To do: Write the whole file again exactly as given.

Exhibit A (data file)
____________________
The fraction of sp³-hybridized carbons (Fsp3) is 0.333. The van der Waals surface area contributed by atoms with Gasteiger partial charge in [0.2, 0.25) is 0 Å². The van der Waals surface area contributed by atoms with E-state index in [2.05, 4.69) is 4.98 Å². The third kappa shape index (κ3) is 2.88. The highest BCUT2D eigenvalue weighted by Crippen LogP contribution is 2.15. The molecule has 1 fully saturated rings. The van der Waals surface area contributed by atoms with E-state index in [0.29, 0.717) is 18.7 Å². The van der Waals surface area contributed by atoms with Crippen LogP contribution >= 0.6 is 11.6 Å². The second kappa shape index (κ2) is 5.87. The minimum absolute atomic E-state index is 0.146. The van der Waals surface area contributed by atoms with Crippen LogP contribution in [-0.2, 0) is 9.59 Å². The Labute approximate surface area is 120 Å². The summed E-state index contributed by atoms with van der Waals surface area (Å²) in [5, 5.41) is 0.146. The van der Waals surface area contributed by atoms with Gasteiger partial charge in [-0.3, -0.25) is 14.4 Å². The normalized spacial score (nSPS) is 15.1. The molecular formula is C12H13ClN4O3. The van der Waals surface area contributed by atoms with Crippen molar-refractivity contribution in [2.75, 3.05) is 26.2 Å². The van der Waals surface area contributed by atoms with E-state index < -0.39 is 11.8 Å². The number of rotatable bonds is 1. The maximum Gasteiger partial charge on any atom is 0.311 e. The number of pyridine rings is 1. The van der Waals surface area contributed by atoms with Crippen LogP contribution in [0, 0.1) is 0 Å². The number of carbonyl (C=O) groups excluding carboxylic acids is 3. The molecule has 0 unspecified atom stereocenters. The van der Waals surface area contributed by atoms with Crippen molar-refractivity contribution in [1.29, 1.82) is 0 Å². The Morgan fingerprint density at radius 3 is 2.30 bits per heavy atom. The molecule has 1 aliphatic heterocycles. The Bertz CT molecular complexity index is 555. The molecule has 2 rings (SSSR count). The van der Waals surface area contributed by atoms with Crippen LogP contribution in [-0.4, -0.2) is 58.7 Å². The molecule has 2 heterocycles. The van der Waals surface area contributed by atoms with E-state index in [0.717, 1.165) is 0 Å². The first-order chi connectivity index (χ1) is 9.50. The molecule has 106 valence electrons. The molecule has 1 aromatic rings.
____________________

The fraction of sp³-hybridized carbons (Fsp3) is 0.333. The van der Waals surface area contributed by atoms with Gasteiger partial charge in [0.2, 0.25) is 0 Å². The van der Waals surface area contributed by atoms with E-state index in [2.05, 4.69) is 4.98 Å². The third kappa shape index (κ3) is 2.88. The highest BCUT2D eigenvalue weighted by Crippen LogP contribution is 2.15. The molecule has 1 fully saturated rings. The van der Waals surface area contributed by atoms with E-state index in [0.29, 0.717) is 18.7 Å². The van der Waals surface area contributed by atoms with Crippen LogP contribution >= 0.6 is 11.6 Å². The second kappa shape index (κ2) is 5.87. The minimum absolute atomic E-state index is 0.146. The van der Waals surface area contributed by atoms with Crippen LogP contribution in [-0.2, 0) is 9.59 Å². The Labute approximate surface area is 120 Å². The summed E-state index contributed by atoms with van der Waals surface area (Å²) in [5, 5.41) is 0.146. The van der Waals surface area contributed by atoms with Gasteiger partial charge in [-0.3, -0.25) is 14.4 Å². The normalized spacial score (nSPS) is 15.1. The molecular formula is C12H13ClN4O3. The van der Waals surface area contributed by atoms with Crippen molar-refractivity contribution in [2.75, 3.05) is 26.2 Å². The van der Waals surface area contributed by atoms with E-state index < -0.39 is 11.8 Å². The number of rotatable bonds is 1. The maximum Gasteiger partial charge on any atom is 0.311 e. The number of pyridine rings is 1. The van der Waals surface area contributed by atoms with Crippen LogP contribution in [0, 0.1) is 0 Å². The number of carbonyl (C=O) groups excluding carboxylic acids is 3. The molecule has 0 unspecified atom stereocenters. The van der Waals surface area contributed by atoms with Crippen molar-refractivity contribution in [1.29, 1.82) is 0 Å². The Morgan fingerprint density at radius 3 is 2.30 bits per heavy atom. The molecule has 1 aliphatic heterocycles. The Bertz CT molecular complexity index is 555. The molecule has 2 rings (SSSR count). The van der Waals surface area contributed by atoms with Crippen LogP contribution in [-0.4, -0.2) is 58.7 Å². The molecule has 2 heterocycles. The van der Waals surface area contributed by atoms with E-state index in [0.717, 1.165) is 0 Å². The first-order chi connectivity index (χ1) is 9.50. The molecule has 106 valence electrons. The molecule has 1 aromatic rings.